Musings on Alligators and Polar Bears

Polar_Bear_-_Alaska_(cropped)Alan Wilson’s Polar Bear Image (

We have arrived at Panacea Florida where we will stay for the next three months. This has me thinking of alligators and polar bears. Why this strange combination? Both alligators and polar bears will happily hunt and eat humans given a chance. Both alligators and polar bears are also being hunted by us. Polar bears are far north of us in our home in Canada and alligators live here in Florida in our winter retreat but have been much in the news lately due to our new government’s strong support of climate change mitigation in order to save polar bears from extinction among other fine goals.

Our host here, Jack Rudloe, lived through the terrifying experience of seeing his dog captured and eaten by an alligator. We are a short drive away from Otter Lake. He liked to start his day with a swim back then. The lake has alligators in it but he had a “I don’t bother them, they won’t bother me” attitude. One day the alligators proved they were the Master of the Lake. Jack came up from the water after his swim with his beloved dog Megan. He was ahead of her getting out of the water. She was just clear of the water when the alligator leaped out and up from the shallow water, powered by his back legs, steam roiling from his nostrils, and it snatched the poor dog and dragged it back into the water. Jack leapt onto the alligator and began a life and death struggle to save his dog. The dog lost.


The rather innocuous cartoon style sign warning of the danger at Otter Lake

Jack wrote up the horrific tale and submitted it to Sports Illustrated. They sent it off for fact checking (something which I think rarely happens these days)  and chose an eminent scientist to review. This scientist rejected the entire article because alligators cannot rise on their hind legs or swell up or emit steam from their nostrils. Jack was fired from Sports Illustrated although he later published the article with Audubon and Reader’s Digest. As it turns out, the expert was wrong. Alligators do indeed rise up on their hind legs to leap and to grab prey. You can watch an alligator go up on its hind legs and leap in this Alligator Leap video and this Alligator hunting birds.. You can also read another expert describing this behaviour. Even the expert who originally trashed Jack would later (after he had presumably matured) wrote an article about how another expert should have been wary of making fast pedantic judgements on the observations of alligators by a non academic, nonscientist. In any case we remain fascinated by alligators and polar bears.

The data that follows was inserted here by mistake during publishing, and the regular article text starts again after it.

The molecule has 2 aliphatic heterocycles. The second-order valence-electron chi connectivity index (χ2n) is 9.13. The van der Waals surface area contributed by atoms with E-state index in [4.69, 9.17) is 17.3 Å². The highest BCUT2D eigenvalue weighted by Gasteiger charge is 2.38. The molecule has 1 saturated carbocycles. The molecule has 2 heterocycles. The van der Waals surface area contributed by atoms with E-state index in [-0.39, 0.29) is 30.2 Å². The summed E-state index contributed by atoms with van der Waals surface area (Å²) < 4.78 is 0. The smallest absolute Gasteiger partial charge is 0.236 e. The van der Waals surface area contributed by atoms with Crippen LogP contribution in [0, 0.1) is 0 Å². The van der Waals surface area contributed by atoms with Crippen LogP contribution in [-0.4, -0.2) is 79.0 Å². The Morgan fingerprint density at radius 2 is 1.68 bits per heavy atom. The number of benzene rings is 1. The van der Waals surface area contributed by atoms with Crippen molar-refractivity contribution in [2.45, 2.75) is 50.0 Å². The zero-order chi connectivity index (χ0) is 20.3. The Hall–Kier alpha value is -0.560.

I do know we humans are fascinated by the idea of large predatory creatures that can and do occasionally eat us, including [warning both videos are graphic but the human is fine in the end] an alligator  biting scientist (and indicating how very smart some scientists are) and a polar bear attacking a woman.

I’ve never actually seen a wild polar bear since we are quite a bit south of their natural range. I have seen live wild alligators including ones in Otter Lake that were about 10-12 feet long. I intend to keep far far away from them.


Ianaré Sévi‘s image of an alligator.


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About tumbleweedstumbling

I have three blogs, embryogenesis explained, tumbleweed tumbling AND fulltimetumbleweed. I am a retired scientist, and my husband and I have written a book which was published by World Scientific Publishing in Nov 2016 called Embryogensis Explained. Full time tumbleweed was my first blog which I worked on during five years of living full time in a travel trailer. I have now retired that blog in favour of Tumbleweeds Tumbling since we bought a stick house in April 2015 and are no longer full-time. I have a blended family of five sons and one daughter, all grown up now. I am (step)grandmother to nine boys and one girl. My husband and I have a dog and two cats. We live in Manitoba, Canada, in a 480 square foot house on a half acre of land in the tiny town of Alonsa on territory ceded, released, surrendered and yielded up in 1871 to Her Majesty the Queen and successors forever.

1 thought on “Musings on Alligators and Polar Bears

  1. Pingback: Musings on Alligators and Polar Bears | Tumbleweeds Tumbling

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